delivery volumes. Northern Natural Gas Company issued a system overrun limitation (SOL) for all market-area zones for gas day February 21, 2008. The SOL was the result of...

  12. Landfill Gas | Open Energy Information

    Open Energy Info (EERE)

    Gas Jump to: navigation, search TODO: Add description List of Landfill Gas Incentives Retrieved from "http:en.openei.orgwindex.php?titleLandfillGas&oldid267173...

  13. Effects of shielding gas compositions on arc plasma and metal transfer in gas metal arc welding

    SciTech Connect (OSTI)

    Rao, Z. H.; Liao, S. M.; Tsai, H. L.

    2010-02-15

    This article presents the effects of shielding gas compositions on the transient transport phenomena, including the distributions of temperature, flow velocity, current density, and electromagnetic force in the arc and the metal, and arc pressure in gas metal arc welding of mild steel at a constant current input. The shielding gas considered includes pure argon, 75% Ar, 50% Ar, and 25% Ar with the balance of helium. It is found that the shielding gas composition has significant influences on the arc characteristics; droplet formation, detachment, transfer, and impingement onto the workpiece; and weld pool dynamics and weld bead profile. As helium increases in the shielding gas, the droplet size increases but the droplet detachment frequency decreases. For helium-rich gases, the current converges at the workpiece with a 'ring' shape which produces non-Gaussian-like distributions of arc pressure and temperature along the workpiece surface. Detailed explanations to the physics of the very complex but interesting transport phenomena are given.

  14. Gas permeable electrode for electrochemical system

    DOE Patents [OSTI]

    Ludwig, F.A.; Townsend, C.W.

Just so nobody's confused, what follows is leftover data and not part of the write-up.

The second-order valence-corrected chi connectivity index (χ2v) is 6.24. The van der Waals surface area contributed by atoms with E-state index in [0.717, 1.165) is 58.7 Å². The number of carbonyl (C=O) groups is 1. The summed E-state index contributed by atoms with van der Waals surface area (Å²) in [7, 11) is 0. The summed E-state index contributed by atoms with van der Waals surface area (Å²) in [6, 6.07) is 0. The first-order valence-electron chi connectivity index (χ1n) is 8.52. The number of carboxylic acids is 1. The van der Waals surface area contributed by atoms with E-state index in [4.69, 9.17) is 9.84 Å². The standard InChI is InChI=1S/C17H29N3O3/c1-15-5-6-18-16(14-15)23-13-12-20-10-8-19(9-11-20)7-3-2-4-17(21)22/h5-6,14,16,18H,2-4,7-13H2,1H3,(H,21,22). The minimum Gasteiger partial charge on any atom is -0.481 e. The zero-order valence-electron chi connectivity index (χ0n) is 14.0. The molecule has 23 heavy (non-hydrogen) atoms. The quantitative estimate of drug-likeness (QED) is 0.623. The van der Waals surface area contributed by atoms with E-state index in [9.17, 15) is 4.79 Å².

1989-09-12

    An electrode apparatus is described which is adapted for use in electrochemical systems having an anode compartment and a cathode compartment in which gas and ions are produced and consumed in the compartments during generation of electrical current. The electrode apparatus includes a membrane for separating the anode compartment from the cathode compartment wherein the membrane is permeable to both ions and gas. The cathode and anode for the assembly are provided on opposite sides of the membrane. During use of the membrane-electrode apparatus in electrochemical cells, the gas and ions generated at the cathode or anode migrate through the membrane to provide efficient transfer of gas and ions between the anode and cathode compartments. 3 figs.

  15. Fuel Interchangeability Considerations for Gas Turbine Combustion

    SciTech Connect (OSTI)

    Ferguson, D.H.

    2007-10-01

    In recent years domestic natural gas has experienced a considerable growth in demand particularly in the power generation industry. However, the desire for energy security, lower fuel costs and a reduction in carbon emissions has produced an increase in demand for alternative fuel sources. Current strategies for reducing the environmental impact of natural gas combustion in gas turbine engines used for power generation experience such hurdles as flashback, lean blow-off and combustion dynamics. These issues will continue as turbines are presented with coal syngas, gasified coal, biomass, LNG and high hydrogen content fuels. As it may be impractical to physically test a given turbine on all of the possible fuel blends it may experience over its life cycle, the need to predict fuel interchangeability becomes imperative. This study considers a number of historical parameters typically used to determine fuel interchangeability. Also addressed is the need for improved reaction mechanisms capable of accurately modeling the combustion of natural gas alternatives.

  16. GAS INJECTION/WELL STIMULATION PROJECT

    SciTech Connect (OSTI)

    John K. Godwin

    2005-12-01